If you live with someone who is clinically extremely vulnerable but you still need to go into work, take a look at this guidance from the Cystic Fibrosis Trust. It gives tips on things you should do when you come in from home.
Think about how you’re getting to and from work. If you have to use public transport, consider travelling outside of peak hours to avoid the amount of people you come into contact with.
If you’re concerned about your health and safety in the workplace, you should speak with your employer in the first instance. If you can’t find a resolution, you should contact your trade union, Health and Safety Executive or get advice from ACAS.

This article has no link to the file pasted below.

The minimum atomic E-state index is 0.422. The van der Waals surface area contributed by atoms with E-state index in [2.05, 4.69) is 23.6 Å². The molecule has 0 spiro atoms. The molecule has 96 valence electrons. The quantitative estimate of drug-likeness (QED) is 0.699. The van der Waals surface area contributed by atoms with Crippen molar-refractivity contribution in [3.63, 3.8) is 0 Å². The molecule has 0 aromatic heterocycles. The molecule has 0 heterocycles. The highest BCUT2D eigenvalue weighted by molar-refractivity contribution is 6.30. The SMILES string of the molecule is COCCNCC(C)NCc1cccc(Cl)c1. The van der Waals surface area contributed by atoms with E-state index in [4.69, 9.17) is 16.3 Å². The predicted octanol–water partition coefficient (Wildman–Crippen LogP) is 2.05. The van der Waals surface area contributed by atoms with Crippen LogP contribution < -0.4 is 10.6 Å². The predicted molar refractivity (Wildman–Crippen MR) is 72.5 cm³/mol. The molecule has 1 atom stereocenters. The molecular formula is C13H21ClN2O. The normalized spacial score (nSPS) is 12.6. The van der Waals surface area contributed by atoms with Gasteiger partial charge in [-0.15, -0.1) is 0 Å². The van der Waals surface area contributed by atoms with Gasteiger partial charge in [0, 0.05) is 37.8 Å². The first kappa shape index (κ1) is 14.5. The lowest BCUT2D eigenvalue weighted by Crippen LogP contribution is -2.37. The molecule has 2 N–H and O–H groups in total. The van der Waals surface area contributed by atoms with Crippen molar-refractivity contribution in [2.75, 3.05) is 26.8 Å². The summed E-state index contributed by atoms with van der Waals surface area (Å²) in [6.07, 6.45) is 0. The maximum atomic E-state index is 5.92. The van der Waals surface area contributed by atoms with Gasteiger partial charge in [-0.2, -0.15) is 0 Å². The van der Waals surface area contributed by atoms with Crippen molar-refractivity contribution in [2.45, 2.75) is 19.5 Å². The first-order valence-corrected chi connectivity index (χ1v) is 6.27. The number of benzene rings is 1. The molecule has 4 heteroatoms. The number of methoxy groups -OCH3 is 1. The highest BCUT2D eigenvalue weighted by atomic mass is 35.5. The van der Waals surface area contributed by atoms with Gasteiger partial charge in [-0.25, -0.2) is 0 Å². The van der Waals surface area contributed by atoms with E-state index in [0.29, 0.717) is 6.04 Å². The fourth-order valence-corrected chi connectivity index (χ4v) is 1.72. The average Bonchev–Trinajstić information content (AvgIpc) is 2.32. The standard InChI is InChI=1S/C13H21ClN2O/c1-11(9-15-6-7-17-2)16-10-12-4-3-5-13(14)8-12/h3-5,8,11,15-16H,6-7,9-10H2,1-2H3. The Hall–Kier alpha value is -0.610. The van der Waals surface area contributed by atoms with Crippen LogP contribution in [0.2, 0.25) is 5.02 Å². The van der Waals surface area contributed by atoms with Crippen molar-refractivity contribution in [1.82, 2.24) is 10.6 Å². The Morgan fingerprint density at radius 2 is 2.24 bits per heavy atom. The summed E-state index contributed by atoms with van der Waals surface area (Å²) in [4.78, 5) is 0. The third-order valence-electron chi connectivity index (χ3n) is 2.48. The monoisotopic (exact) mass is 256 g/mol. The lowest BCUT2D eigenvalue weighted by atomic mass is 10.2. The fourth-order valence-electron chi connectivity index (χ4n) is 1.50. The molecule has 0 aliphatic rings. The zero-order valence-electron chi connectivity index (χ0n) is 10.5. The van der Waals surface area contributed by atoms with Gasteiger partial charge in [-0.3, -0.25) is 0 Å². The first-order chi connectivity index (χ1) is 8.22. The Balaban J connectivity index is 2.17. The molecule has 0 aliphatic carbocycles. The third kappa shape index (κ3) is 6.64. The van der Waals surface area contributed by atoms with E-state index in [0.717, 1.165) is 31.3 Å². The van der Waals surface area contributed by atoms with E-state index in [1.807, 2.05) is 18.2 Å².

Evidence has shown there is a very low risk of children becoming seriously ill from COVID-19, even if they have an existing health condition. Most children who were originally identified as clinically extremely vulnerable have been removed from the shielded patient list, and no longer need to follow the advice for this group. If you’re unsure if you’re child still falls into this category, speak to your GP or hospital clinician.
Under government guidance children who live with someone who is clinically extremely vulnerable (in the shielding group) should still go into school. We know this might cause anxiety if a parent or grandparent is shielding. Our helpline is here to answer questions you may have and listen to your concerns. The Cystic Fibrosis Trust has developed guidance on what you can do to protect someone you live with who is clinically extremely vulnerable, if you have to leave the house for work or school.
Whatever tier you’re in, it’s important you get the care you need to keep you safe and well.
If you need extra support, you can register for support on the government website. This can help you: